Ohio’s Democratic candidates for governor met Sunday night as the 2018 election heats up.
The official Democratic candidates — former state Rep. Connie Pillich, Dayton Mayor Nan Whaley, state Sen. Joe Schiavoni, and former U.S. Rep. Betty Sutton — joined each other on stage for their second debate of the day.
Here are the top three takeaways from Sunday night’s debate in Columbus.
1. The most talked about candidate of the night wasn’t there
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Ohio Supreme Court Justice William O’Neill announced a run for governor Sunday, hours before the other Democratic candidates met for the day’s second debate.
“The Democratic Party has always been the party of ideas, but we have somehow lately become the party of careful consultants who advise, ‘Don’t do anything that is going to annoy anyone,’” O’Neill said in prepared remarks.
While Whaley and Pillich welcomed O’Neill to the race, Schiavoni blasted the 70-year-old justice, who must retire from the court when his current term ends in January 2019 because of age limits.
“I think if he was serious about running, then he should be here and he should have asked to be part of this debate in front of thousands of people who are going to be watching online and a thousand people in the room,” Schiavoni said. “If he wanted to run for governor, he should have announced this before today and got involved in the events today so he can explain his ideas to voters rather than having a press conference at the same time as the debate in a different city.”
After this outlet tweeted about Schiavoni’s remarks, O’Neill tweeted that he “Informed (the Ohio Democratic Party) and (Chairman David Pepper) on Tuesday. Wasn’t invited.”
This outlet tweeted back “Did you ask to attend?” O’Neill, who launched his campaign Sunday outside Cleveland, didn’t respond, but the Ohio Democratic Party told this outlet that O’Neill is being “vetted.”
“We’ve stated publicly on many occasions and to potential candidates that any candidate that wants to participate in our sanctioned debates and forums must commit to going through the same vetting process as the other four candidates currently in the race and our down-ticket candidates,” said Ohio Democratic Party spokesperson Kirstin Alvanitakis. “Justice O’Neill has made the request to be vetted, and we will now initiate that process.”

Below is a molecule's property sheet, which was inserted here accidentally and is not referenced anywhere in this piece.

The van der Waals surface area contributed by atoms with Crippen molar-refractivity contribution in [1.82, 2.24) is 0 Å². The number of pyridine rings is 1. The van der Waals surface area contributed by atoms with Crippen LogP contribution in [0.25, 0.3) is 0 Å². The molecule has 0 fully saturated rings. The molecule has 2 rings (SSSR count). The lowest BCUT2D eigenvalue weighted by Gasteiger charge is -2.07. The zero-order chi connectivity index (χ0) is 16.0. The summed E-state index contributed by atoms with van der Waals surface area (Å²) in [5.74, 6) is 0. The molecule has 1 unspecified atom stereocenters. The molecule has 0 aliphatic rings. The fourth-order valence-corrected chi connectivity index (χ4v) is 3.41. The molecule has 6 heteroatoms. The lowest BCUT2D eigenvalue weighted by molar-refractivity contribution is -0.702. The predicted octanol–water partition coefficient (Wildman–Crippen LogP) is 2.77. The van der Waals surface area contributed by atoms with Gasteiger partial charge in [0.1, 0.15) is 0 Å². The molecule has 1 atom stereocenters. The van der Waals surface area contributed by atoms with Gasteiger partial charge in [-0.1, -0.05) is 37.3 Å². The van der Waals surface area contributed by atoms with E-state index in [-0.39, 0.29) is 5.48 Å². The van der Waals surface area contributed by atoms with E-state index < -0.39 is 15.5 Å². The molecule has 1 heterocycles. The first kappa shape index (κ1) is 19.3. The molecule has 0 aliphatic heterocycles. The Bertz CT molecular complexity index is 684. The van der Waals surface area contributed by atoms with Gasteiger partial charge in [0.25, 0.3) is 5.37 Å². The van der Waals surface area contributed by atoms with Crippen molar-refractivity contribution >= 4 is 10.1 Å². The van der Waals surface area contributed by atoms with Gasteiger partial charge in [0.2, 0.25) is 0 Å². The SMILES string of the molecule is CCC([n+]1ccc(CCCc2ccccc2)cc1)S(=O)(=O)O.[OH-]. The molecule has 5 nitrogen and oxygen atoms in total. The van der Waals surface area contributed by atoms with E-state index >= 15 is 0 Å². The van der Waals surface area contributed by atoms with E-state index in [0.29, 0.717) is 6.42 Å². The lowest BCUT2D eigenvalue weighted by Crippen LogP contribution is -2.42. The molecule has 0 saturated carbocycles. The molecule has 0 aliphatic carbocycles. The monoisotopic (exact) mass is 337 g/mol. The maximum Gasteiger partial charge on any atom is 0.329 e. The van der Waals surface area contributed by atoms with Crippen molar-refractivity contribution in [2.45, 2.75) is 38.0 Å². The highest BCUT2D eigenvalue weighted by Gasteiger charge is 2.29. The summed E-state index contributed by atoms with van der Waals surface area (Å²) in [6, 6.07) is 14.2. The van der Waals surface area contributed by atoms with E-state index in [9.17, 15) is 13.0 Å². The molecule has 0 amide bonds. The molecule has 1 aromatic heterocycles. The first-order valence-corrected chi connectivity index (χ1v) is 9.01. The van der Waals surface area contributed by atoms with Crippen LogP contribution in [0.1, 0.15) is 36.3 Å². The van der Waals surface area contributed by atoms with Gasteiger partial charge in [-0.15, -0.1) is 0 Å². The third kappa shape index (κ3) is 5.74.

2. The candidates who did show up didn’t separate themselves much…
The (Toledo) Blade’s Jim Provance wrote “Once again, the four candidates on stage … largely agreed with one another as they played to the party faithful.”
Cleveland.com’s coverage of the debate included the headline “The Democratic gubernatorial candidates have yet to separate themselves on the debate stage.”
Reporter Seth Richardson recounted how Whaley at one point said “At the risk of sounding redundant, I think that’s exactly right,” when following up Sutton’s support for protecting access to abortion.
“Through three debates, where is the daylight between the Democrats?” wrote Richardson. “The candidates on the debate stage … are apparently still on a ‘Nice to Meet You’ tour of some kind, since they have yet to actually debate anything.”
3. … except over Dayton’s lawsuit against drug companies.
One small area of contention surrounds Whaley’s support for the city of Dayton’s lawsuit against drug manufacturers, distributors and pain specialists. Whaley’s primary opponents said the lawsuit is “not enough” to combat the opioid crisis.
Whaley said she has been “working constantly” on the opioid crisis, as Dayton is one of the hardest hit cities in the nation. The city filed the lawsuit in June, alleging the parties caused the opioid crisis that has killed thousands of Ohioans.
The city filed the lawsuit one week after Ohio Attorney General Mike DeWine announced a similar lawsuit brought by the state. DeWine, a Republican, is also running for governor in his party’s primary.
Whaley touted Dayton was the first city in Ohio to sue the drug companies, something her opponents argued is ineffective, or insufficient.
“Suing the drug companies is all well and good, but that is going to take years and years,” said Schiavoni.
Added Sutton, “I agree with suing the drug companies … it is not enough and it is too little, too late.”
Offstage, Pillich said she hadn’t read the lawsuit and couldn’t comment on it.
Also speaking offstage, Whaley said the lawsuit is only one part of the city of Dayton’s approach to fighting the opioid crisis, after first declaring an emergency in 2014. She has also proposed attaching a “surcharge” on opioids.